A Mesa homeowners association has apologized to the family of an 88-year-old widow after it tried to eject her 37-year-old grandson from living with her as a caregiver.
Sunland Village is also paying Virginia Campbell $12,700 for legal bills and emotional distress - and considering changes to its age restriction rules - after federal and state authorities intervened.
Sunland Village's board also needs to undergo training in federal and state fair housing laws - including legally required accommodations for disabled residents.
The dispute's end is a relief to Campbell's son Chuck, who said his mother couldn't afford to hire medical help but would do best in the community she's called home for 28 years.
"She just has too many memories there and if she were to leave there, she would just shrivel up," Chuck Campbell said Tuesday.
Sunland Village's board apologized to the family Tuesday. The resolution came about after a Tribune article in September, which got the attention of authorities of the U.S. Department of Housing and Urban Development.
Greg Campbell began living with his grandmother in 2006, after her husband of 65 years died. She drives a golf cart and plays bridge, but worried about falls she'd taken around the house and wanted someone around to drive her to medical appointments.
Greg Campbell went unnoticed until this spring, when the homeowners association informed the family of rules that children under 55 could live with a parent but not a grandparent. Campbell produced letters from doctors saying she needs an in-home caregiver, but the association asked for more detailed information. Eventually, the family agreed Greg would leave by year's end to avoid stiff fines. They later got an attorney, which triggered a flurry of letters between the sides.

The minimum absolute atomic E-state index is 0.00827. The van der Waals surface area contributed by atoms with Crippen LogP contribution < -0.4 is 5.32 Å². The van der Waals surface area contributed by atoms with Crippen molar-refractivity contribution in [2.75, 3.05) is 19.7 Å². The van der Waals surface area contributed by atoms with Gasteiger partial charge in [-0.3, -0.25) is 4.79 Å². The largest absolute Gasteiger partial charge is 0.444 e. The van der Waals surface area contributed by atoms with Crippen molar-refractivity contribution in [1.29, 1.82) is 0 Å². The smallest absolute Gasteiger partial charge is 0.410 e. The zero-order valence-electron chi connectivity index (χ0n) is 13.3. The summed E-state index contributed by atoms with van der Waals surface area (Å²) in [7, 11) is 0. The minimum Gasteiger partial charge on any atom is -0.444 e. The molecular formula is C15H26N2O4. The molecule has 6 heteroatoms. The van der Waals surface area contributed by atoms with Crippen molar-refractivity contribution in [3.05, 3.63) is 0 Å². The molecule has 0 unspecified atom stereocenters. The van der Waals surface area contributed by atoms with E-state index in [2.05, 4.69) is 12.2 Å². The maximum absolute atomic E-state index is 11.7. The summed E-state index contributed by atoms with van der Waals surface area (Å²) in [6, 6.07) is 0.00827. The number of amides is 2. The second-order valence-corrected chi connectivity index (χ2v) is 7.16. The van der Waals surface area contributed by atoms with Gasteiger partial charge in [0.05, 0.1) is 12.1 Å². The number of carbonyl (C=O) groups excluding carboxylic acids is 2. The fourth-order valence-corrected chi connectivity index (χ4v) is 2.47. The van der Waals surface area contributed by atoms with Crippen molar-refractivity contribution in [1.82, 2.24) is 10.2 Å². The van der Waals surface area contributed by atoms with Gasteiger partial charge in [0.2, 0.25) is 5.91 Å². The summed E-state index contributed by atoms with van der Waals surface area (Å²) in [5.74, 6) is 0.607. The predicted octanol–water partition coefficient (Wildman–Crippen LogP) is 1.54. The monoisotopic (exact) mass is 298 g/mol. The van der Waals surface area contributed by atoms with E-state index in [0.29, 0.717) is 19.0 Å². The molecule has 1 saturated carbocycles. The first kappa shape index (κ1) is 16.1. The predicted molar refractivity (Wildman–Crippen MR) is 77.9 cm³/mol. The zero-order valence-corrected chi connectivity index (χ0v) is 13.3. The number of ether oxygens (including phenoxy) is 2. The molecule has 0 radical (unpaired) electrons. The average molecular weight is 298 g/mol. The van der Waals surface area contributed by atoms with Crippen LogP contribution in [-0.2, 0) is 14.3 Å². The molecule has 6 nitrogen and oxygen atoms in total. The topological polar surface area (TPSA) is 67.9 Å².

The Campbells and the association later entered a conciliation process through the Arizona Attorney General's Office. The homeowners association didn't acknowledge any wrongdoing in the agreement.
Sunland Village HOA president David Groth said the dispute was unnecessary.
The board was trying to help Campbell, Groth said, with new rules that would let people like her grandson live in the community. New rules likely would have been in place by now if the Campbells hadn't gotten a lawyer, he said.
"It basically was a waste of time," Groth said. "If anything happened, I think the board has gotten a lot smarter in how we handle things. We understand the Fair Housing rules now."
Groth said news coverage cast the Campbells in a negative light and he said he felt bad about that. He didn't think the matter offered a lesson to other communities with age restrictions - other than one general principle: "To other boards, I'd say stick to your guns," Groth said. "Stick to your procedures."
The outcome wasn't a clear win, Chuck Campbell said, because of the stress his family went through. He's still upset at how things were handled.
"It shows that when the board arbitrarily takes the position that they know more than the medical people or when they arbitrarily tell you to get the heck out of someplace that you've lived in for 28 years, you have to at least find out what your rights are," Chuck Campbell said.
Virginia Campbell said she endured stinging comments from neighbors that she was wasting the community's money or that they didn't want to hear anymore about her situation. But she found most neighbors were supportive.
She's relieved her grandson can stay and help with daily activities or more urgent matters, like the two times he's had to drive her to the emergency room at night.
"Now when I go to bed at night, I feel like I can relax," Virginia Campbell said. "It's security to me."